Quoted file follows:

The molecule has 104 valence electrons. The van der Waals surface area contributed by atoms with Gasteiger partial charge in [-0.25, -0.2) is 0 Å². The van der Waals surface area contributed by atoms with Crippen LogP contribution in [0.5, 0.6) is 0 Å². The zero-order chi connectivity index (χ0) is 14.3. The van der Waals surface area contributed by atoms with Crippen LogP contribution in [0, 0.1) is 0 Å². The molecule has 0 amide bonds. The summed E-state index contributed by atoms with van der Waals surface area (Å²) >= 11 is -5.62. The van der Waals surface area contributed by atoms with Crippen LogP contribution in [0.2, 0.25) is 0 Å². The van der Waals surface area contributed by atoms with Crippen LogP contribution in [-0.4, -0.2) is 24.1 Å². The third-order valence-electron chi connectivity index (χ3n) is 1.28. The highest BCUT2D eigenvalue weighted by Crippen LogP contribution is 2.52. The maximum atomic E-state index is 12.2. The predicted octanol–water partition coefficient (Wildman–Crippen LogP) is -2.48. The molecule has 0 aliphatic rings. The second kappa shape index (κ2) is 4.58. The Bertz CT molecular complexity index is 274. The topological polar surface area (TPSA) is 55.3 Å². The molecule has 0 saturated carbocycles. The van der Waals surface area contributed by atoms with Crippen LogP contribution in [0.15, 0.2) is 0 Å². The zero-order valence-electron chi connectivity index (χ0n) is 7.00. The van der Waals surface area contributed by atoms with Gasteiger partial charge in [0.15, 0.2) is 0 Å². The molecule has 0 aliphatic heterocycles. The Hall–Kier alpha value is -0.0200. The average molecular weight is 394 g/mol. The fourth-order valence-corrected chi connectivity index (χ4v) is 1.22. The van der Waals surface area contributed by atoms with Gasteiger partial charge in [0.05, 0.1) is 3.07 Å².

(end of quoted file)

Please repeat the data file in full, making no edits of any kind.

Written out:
The molecule has 104 valence electrons. The van der Waals surface area contributed by atoms with Gasteiger partial charge in [-0.25, -0.2) is 0 Å². The van der Waals surface area contributed by atoms with Crippen LogP contribution in [0.5, 0.6) is 0 Å². The zero-order chi connectivity index (χ0) is 14.3. The van der Waals surface area contributed by atoms with Crippen LogP contribution in [0, 0.1) is 0 Å². The molecule has 0 amide bonds. The summed E-state index contributed by atoms with van der Waals surface area (Å²) >= 11 is -5.62. The van der Waals surface area contributed by atoms with Crippen LogP contribution in [0.2, 0.25) is 0 Å². The van der Waals surface area contributed by atoms with Crippen LogP contribution in [-0.4, -0.2) is 24.1 Å². The third-order valence-electron chi connectivity index (χ3n) is 1.28. The highest BCUT2D eigenvalue weighted by Crippen LogP contribution is 2.52. The maximum atomic E-state index is 12.2. The predicted octanol–water partition coefficient (Wildman–Crippen LogP) is -2.48. The molecule has 0 aliphatic rings. The second kappa shape index (κ2) is 4.58. The Bertz CT molecular complexity index is 274. The topological polar surface area (TPSA) is 55.3 Å². The molecule has 0 saturated carbocycles. The van der Waals surface area contributed by atoms with Crippen LogP contribution in [0.15, 0.2) is 0 Å². The zero-order valence-electron chi connectivity index (χ0n) is 7.00. The van der Waals surface area contributed by atoms with Gasteiger partial charge in [0.15, 0.2) is 0 Å². The molecule has 0 aliphatic heterocycles. The Hall–Kier alpha value is -0.0200. The average molecular weight is 394 g/mol. The fourth-order valence-corrected chi connectivity index (χ4v) is 1.22. The van der Waals surface area contributed by atoms with Gasteiger partial charge in [0.05, 0.1) is 3.07 Å².